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The evidentiary material, submitted by the parties, disclosed the following undisputed facts. Texaco Overseas Tankships Limited (TOT), a British subsidiary of Texaco which managed the Texaco Caribbean for Texpan, notified Trinity House, a British corporation with the statutory duty of locating and marking wrecks off the coast of England, of the collision between the Paracas and the Texaco Caribbean, while the stern section of the latter was then still afloat, and requested that action be taken to mark the area. In response thereto, Trinity House dispatched its ship Siren to the scene, but by the time she arrived, the stern section of the Texaco Caribbean had sunk. The Siren mistakenly moored at the edge of an oil slick which she assumed indicated the location of the wreck and warned other vessels to avoid that area. Later, members of the crews of two British fishing vessels saw the Brandenburg run into the wreck of the Texaco Caribbean which was actually located about a mile from the Siren's anchored position. This occurred about 0730 on January 12, 1971. The Brandenburg sank immediately.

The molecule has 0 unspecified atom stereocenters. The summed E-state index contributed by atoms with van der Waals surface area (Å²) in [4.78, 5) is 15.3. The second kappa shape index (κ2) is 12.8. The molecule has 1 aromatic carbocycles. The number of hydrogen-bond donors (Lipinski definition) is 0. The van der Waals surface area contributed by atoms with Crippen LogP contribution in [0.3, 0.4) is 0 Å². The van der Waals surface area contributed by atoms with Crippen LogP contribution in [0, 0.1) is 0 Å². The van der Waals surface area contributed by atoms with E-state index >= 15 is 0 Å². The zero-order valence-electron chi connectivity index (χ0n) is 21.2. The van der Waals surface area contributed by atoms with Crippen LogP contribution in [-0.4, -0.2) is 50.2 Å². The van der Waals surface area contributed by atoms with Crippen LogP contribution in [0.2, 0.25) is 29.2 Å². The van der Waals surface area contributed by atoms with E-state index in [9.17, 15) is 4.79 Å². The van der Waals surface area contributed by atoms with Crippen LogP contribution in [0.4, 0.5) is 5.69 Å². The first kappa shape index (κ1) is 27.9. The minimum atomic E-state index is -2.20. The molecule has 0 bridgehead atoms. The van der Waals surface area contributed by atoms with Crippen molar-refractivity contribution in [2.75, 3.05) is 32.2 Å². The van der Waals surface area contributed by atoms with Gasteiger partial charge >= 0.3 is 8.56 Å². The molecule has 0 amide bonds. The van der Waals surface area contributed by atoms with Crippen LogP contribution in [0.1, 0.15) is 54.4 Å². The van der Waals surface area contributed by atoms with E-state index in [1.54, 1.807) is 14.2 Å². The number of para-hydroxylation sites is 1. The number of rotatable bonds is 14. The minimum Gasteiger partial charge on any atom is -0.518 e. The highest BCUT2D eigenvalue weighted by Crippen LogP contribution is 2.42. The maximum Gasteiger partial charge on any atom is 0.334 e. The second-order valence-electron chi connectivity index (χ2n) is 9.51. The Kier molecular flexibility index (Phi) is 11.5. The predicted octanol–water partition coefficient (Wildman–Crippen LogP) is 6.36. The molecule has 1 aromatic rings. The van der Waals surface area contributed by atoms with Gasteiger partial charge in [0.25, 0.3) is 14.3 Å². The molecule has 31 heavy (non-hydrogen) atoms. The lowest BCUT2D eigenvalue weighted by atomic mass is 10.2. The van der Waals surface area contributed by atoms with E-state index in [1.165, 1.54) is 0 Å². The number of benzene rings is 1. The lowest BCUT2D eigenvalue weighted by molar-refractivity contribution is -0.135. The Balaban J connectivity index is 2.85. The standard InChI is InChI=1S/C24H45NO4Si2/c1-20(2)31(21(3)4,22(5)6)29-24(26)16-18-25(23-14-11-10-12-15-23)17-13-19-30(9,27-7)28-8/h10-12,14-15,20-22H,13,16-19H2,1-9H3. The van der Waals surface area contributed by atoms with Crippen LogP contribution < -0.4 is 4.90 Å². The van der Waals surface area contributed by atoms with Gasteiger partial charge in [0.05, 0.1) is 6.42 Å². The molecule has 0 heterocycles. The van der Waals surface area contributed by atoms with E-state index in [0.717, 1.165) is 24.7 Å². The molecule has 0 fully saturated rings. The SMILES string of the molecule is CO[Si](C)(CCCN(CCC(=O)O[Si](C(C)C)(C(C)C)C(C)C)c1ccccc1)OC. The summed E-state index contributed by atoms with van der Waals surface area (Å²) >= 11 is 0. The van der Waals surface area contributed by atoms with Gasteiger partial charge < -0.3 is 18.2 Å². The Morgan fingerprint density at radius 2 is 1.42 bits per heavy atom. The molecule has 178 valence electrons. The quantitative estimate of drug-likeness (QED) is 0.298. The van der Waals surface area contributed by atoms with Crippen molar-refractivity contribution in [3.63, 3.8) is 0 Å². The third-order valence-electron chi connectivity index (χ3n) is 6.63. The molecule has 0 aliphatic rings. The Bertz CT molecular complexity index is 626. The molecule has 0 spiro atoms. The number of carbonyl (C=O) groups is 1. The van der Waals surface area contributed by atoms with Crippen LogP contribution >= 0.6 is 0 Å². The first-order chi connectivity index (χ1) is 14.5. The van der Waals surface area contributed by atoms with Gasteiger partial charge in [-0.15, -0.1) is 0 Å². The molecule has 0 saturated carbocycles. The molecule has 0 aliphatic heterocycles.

Prospective witnesses, such as employees of TOT, surviving crew members of the Texaco Caribbean, who are Italian nationals, employees of Trinity House, and the English crew members of the fishing vessels, all reside in or near England.

The plaintiffs had served numerous interrogatories and requests for the inspection of certain documents upon Texpan's counsel before responding to the motion to dismiss, but the district court issued a protective order limiting discovery to what in its opinion might disclose the location of important sources of proof.

In response to the interrogatories allowed, Texpan stated that TOT had exclusive authority under the Ship Management Agreement to take all necessary action to mark the wreck of the Texaco Caribbean, and that no one residing in the United States had been consulted about the operation.